If this extract is a typical example of its contents, I can’t see how its going to add much to the debate about pornography which all too often (think Gail Dines again) is dominated by histrionic first person accounts of alleged horrors pornography has brought to a life, accounts that aren’t verified or verifiable. There’s porn and there’s porn, but for those who have taken a set against it, all porn is dangerous porn, and all men who look at it are morally fouled. Extremist attitudes to pornography,like extremist attitudes to anything, are rarely honest and rarely helpful.

15 Responses to “The pornography panic: a dodgy testimonial for a dodgy product”

  1. Jennifer Wilson September 4, 2011 at 4:40 pm #

    This is a comment from Matthew on another post that I’ve transferred here, and thanks, Matthew for the link and getting me thinking about the story:

    I wonder if this is indicative of the (poor) quality of MTR and Bray’s book; Man look at that language, are they blowing that Christian conservative dog whistle so hard or what? While I understand that some women might get upset if they find out their partner has been looking at porn, is it really necessary to go to a marriage counselor? And she’d prefer that he’d had an affair than looked at porn? Wha…?

    “[…] viciously invading my sexual identity […]” and “But where does another’s supposed right infringe upon mine?”. Uh right, because you invaded your husband’s privacy by deliberately searching though his browsing history (and the back of his wardrobe for old copies of Playboy) and going to the webpages he visited, it’s invading your sexuality and infringing on your rights? So her rights extends into controlling what her husband wants to do in his spare time, which was perfectly legal and seemingly not interfering with the relationship (until she stated invading his privacy)? I think it’d be rather frightening if your partner wanted to have complete control over your sexuality, sexual desires and seemingly any erotic thoughts. Men will still masturbate regardless of what kind of relationship they’re in. It’s a fact. Then in the second last paragraph there is the blaming of the “industry” for those poor men who’s private wanking kills the relationships (evidence not required). Damn you Jenna Jameson! Somehow I think this book is even more unhinged than Dines’.


  2. Julia September 4, 2011 at 5:08 pm #

    Doesn’t the wife know?…men only buy Playboy for the articles.



  3. gerard oosterman September 4, 2011 at 5:20 pm #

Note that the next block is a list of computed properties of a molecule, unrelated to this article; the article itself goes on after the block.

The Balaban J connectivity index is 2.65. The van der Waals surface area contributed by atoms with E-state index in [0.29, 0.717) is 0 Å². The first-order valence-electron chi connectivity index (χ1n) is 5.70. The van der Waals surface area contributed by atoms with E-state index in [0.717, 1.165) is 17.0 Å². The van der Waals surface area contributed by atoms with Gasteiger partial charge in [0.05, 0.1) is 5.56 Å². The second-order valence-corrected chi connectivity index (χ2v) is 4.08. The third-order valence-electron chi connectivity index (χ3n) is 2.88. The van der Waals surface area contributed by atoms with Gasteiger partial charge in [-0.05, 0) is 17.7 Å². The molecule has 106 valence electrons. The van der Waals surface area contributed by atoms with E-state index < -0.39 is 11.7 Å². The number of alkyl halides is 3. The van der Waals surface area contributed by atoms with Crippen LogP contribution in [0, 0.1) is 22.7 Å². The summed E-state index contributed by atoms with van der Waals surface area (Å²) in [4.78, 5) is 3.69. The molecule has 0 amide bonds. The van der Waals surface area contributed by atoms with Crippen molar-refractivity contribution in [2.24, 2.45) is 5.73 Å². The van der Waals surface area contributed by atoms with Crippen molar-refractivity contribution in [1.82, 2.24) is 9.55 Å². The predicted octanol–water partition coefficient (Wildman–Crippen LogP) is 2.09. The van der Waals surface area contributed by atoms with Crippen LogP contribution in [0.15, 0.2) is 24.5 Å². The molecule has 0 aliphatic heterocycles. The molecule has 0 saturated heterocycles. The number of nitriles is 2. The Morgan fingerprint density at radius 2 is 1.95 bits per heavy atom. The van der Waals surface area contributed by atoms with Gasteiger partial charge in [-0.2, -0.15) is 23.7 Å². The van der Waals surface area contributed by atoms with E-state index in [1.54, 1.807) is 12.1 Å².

‘Pull’n the pudd’n is what all men do, conjugally joined or not. Having sex thoughts every 68 seconds or so as well. Don’t be fooled either by those elderly gents dozing in the heated library behind the book of ‘African violets’ or ‘Queen Victoria and India’. Many will go home and have a quiet pull while the wife is filling the dryer.
    It has nothing to do with ‘happy’ or ‘faithful’ or not. That’s just how it is.
    Come to think of it: I’ll just have a bit of light hand relief right now. Scusi.


  4. Sam Jandwich September 5, 2011 at 8:51 am #

    “if you covet your neighbour’s wife (or his donkey, that reveals the worth some Christians attach to women doesn’t it?) you’ve morally transgressed.”

    D’you reckon we could point out that those conservatives have simply misinterpreted the bible? You can admire or desire something, or someone, without having any designs on actually owning – aka coveting them. God damn, you should see my neighbour’s barbecue!! But buggered if I’m going to lug it up the stairs to my place – I’d rather just drop in with a bottle of wine.


    • Julia September 5, 2011 at 7:50 pm #

      Can happily say:
      I’ve never once ever covetted my neighbour’s wife…
      …her hubby though…hmmm…glad there’s no commandment against this


  5. Steve at the Pub September 5, 2011 at 3:07 pm #

    Sam: Dropping in with a bottle of wine may work also with the neighbor’s wife.


    • Sam Jandwich September 6, 2011 at 4:04 pm #

      Or his son’s girlfriend… though alcopops might be more effective.

      Ah, what’s a bloke to do when his own partner heads overseas on a job for months on end? Is coveting the neighbor’s kith and kin better or worse than a spot of “viciously invading MTR’s sexual identity”??


  6. Julia September 5, 2011 at 8:12 pm #

    Was thinking, during a very idle moment, about the wife’s outrage. If what her husband has been doing…looking at unspecified porn…and if it is such an awful disgraceful offensive immoral thing to do…what kind of faithful loyal caring loving wife is she, writing a book and blabbing all over the place about her husband’s very private “weakness”?
    It’s all about how SHE feels and nothing about HIS feelings..neither in private nor in public

    (with such a moral high ground I wonder if she douches before “doing her duty” or is her negligence to blame for his waywardness?)


    • Jennifer Wilson September 6, 2011 at 6:55 am #

      Ha ha that last sentence is a reference to those terrible 1950’s feminine hygiene ads where they tell women they’ll lose their husband’s sexual interest if they don’t douche with Lysol. Horrible!


      • Sam Jandwich September 6, 2011 at 3:57 pm #

        What was the name of that law about how after a certain number of posts in a web-based conversation someone is 100% guaranteed to mention the Nazis?

        Well I’m wondering whether here we are seeing evidence of a parallel law – that sooner or later someone is bound to attribute all the world’s problems to the very platonic idea of vaginal uncleanliness??

        Perhaps we could call it the “Jam Sandwich” law 🙂


  7. Beste September 6, 2011 at 8:16 pm #


    Did you read Christine Jackmans strange reply Janet Albrechtsens article on male sexuality

    it’s titled “Telling women willy-nilly to indulge male desires is dangerous”


    • Jennifer Wilson September 6, 2011 at 8:46 pm #

      I found Jackman’s reply almost as mind bending as Albrechtsen’s article. I do wish these writers wouldn’t throw everything in together and then come up with an overall conclusion about vastly disparate events. It’s just dishonest.